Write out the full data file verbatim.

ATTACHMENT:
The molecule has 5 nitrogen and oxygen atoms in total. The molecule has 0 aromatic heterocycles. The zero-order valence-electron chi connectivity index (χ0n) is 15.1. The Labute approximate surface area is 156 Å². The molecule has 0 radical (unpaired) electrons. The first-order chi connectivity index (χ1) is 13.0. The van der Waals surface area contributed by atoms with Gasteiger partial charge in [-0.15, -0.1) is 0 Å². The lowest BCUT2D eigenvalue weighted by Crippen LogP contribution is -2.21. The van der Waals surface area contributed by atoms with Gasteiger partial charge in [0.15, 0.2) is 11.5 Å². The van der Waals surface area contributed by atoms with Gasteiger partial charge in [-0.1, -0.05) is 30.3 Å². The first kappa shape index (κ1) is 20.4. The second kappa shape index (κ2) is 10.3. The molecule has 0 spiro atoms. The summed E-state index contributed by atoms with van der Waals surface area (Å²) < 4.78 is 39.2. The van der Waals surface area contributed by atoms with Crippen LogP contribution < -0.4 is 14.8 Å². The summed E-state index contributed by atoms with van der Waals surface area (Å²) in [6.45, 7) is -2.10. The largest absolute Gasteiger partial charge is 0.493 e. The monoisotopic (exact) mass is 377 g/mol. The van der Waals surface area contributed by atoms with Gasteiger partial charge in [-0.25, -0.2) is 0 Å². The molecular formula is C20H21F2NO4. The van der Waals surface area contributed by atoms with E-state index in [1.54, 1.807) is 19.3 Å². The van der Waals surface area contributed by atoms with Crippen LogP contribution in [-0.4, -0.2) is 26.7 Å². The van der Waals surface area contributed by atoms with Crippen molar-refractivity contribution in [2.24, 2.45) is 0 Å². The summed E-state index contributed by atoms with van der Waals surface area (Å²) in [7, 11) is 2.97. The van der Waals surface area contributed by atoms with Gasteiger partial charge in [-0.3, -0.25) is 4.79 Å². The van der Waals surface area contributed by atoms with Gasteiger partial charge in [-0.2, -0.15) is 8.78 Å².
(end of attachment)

The molecule has 5 nitrogen and oxygen atoms in total. The molecule has 0 aromatic heterocycles. The zero-order valence-electron chi connectivity index (χ0n) is 15.1. The Labute approximate surface area is 156 Å². The molecule has 0 radical (unpaired) electrons. The first-order chi connectivity index (χ1) is 13.0. The van der Waals surface area contributed by atoms with Gasteiger partial charge in [-0.15, -0.1) is 0 Å². The lowest BCUT2D eigenvalue weighted by Crippen LogP contribution is -2.21. The van der Waals surface area contributed by atoms with Gasteiger partial charge in [0.15, 0.2) is 11.5 Å². The van der Waals surface area contributed by atoms with Gasteiger partial charge in [-0.1, -0.05) is 30.3 Å². The first kappa shape index (κ1) is 20.4. The second kappa shape index (κ2) is 10.3. The molecule has 0 spiro atoms. The summed E-state index contributed by atoms with van der Waals surface area (Å²) < 4.78 is 39.2. The van der Waals surface area contributed by atoms with Crippen LogP contribution < -0.4 is 14.8 Å². The summed E-state index contributed by atoms with van der Waals surface area (Å²) in [6.45, 7) is -2.10. The largest absolute Gasteiger partial charge is 0.493 e. The monoisotopic (exact) mass is 377 g/mol. The van der Waals surface area contributed by atoms with Gasteiger partial charge in [-0.25, -0.2) is 0 Å². The molecular formula is C20H21F2NO4. The van der Waals surface area contributed by atoms with E-state index in [1.54, 1.807) is 19.3 Å². The van der Waals surface area contributed by atoms with Crippen LogP contribution in [-0.4, -0.2) is 26.7 Å². The van der Waals surface area contributed by atoms with Crippen molar-refractivity contribution in [2.24, 2.45) is 0 Å². The summed E-state index contributed by atoms with van der Waals surface area (Å²) in [7, 11) is 2.97. The van der Waals surface area contributed by atoms with Gasteiger partial charge in [-0.3, -0.25) is 4.79 Å². The van der Waals surface area contributed by atoms with Gasteiger partial charge in [-0.2, -0.15) is 8.78 Å².